Green 'brellas

During my lakeside hikes, I'd noticed these low to the ground umbrella-like herbs that have been flourishing in the woods. I've imagined the tiniest of creatures darting in and out of these shade plants. Once again these petite parasols caught my attention this morning as the rain settled on their canopies. When I researched these mayapple plants, I learned that they are supposed to bloom with white flowers, and among Native American communities, their medicinal uses include treating stomachaches and warts. 

pullulating groundswell
i see you, mayapples
miniature forest colonies of verdant umbrellas
sending me a mystical message
moment by moment
movement by movement
waiting for your ivory efflorescence to emerge


Shinrin-yoku therapy

I value my daily forest baths along the lake -- abundantly. They save me from daily life's anxieties. The less people on the path, the better. Every morning, I bump into an Asian man who sits on a bench massaging his earlobes and tapping his stress away. He simply perches himself on a bench lakeside, his own personal shinrin-yoku nook.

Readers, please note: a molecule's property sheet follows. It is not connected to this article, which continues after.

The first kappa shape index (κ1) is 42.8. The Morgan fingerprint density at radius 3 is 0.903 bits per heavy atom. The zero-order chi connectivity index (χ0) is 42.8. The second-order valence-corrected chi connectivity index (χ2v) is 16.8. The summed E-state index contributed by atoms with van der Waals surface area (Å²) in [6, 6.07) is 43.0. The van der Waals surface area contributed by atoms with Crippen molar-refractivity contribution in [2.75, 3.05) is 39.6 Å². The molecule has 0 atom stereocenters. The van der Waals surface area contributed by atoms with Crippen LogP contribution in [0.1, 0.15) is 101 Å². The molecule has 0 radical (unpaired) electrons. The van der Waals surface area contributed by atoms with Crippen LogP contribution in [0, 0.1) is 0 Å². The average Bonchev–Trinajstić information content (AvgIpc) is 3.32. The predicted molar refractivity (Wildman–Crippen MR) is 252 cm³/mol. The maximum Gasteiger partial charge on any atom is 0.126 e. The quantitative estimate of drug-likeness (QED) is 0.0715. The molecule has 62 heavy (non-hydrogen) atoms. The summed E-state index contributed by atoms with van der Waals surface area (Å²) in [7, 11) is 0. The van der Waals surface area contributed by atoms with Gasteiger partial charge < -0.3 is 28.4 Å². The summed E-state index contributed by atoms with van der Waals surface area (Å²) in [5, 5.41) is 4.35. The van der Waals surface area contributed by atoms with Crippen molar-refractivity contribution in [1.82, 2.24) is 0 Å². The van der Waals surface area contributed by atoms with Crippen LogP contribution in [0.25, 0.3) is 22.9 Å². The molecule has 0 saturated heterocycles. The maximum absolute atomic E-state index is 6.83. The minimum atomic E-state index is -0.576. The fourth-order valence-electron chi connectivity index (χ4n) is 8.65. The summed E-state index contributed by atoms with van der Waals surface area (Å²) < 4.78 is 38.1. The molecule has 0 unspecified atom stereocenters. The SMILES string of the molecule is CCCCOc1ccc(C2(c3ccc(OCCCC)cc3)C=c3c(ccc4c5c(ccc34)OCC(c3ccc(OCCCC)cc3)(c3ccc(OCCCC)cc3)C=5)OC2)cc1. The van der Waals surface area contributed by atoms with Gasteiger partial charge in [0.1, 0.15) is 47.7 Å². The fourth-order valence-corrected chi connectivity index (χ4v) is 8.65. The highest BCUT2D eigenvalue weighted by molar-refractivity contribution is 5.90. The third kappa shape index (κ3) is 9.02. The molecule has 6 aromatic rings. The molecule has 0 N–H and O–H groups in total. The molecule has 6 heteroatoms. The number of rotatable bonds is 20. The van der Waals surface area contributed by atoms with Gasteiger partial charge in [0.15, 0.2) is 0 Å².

As I continue on the path, I consciously take deep breaths . . . in . . . and . . . out. I hike at a reasonable pace as I make my way around the lake. Every so often, I run into patches of fallen pine, and the smell of trees' oil soothes my soul as I gratefully wake up to another day of improving myself and trying to make the world a better place. 

That's all we can do . . . keep trying. As I take notice of how the lake shimmers in the sun or get a glimpse of a bluejay flitting through the branches, for a while I can forget the ugliness in the world and pray that as I heal a little in nature's energy, the world heals a little too. My abundant value of shinrin-yoku supports my hope to contribute eagerly to my community, to keep going.

May you explore your own nature therapy and carve out a time and space for yourself to realize your abundant value in the world.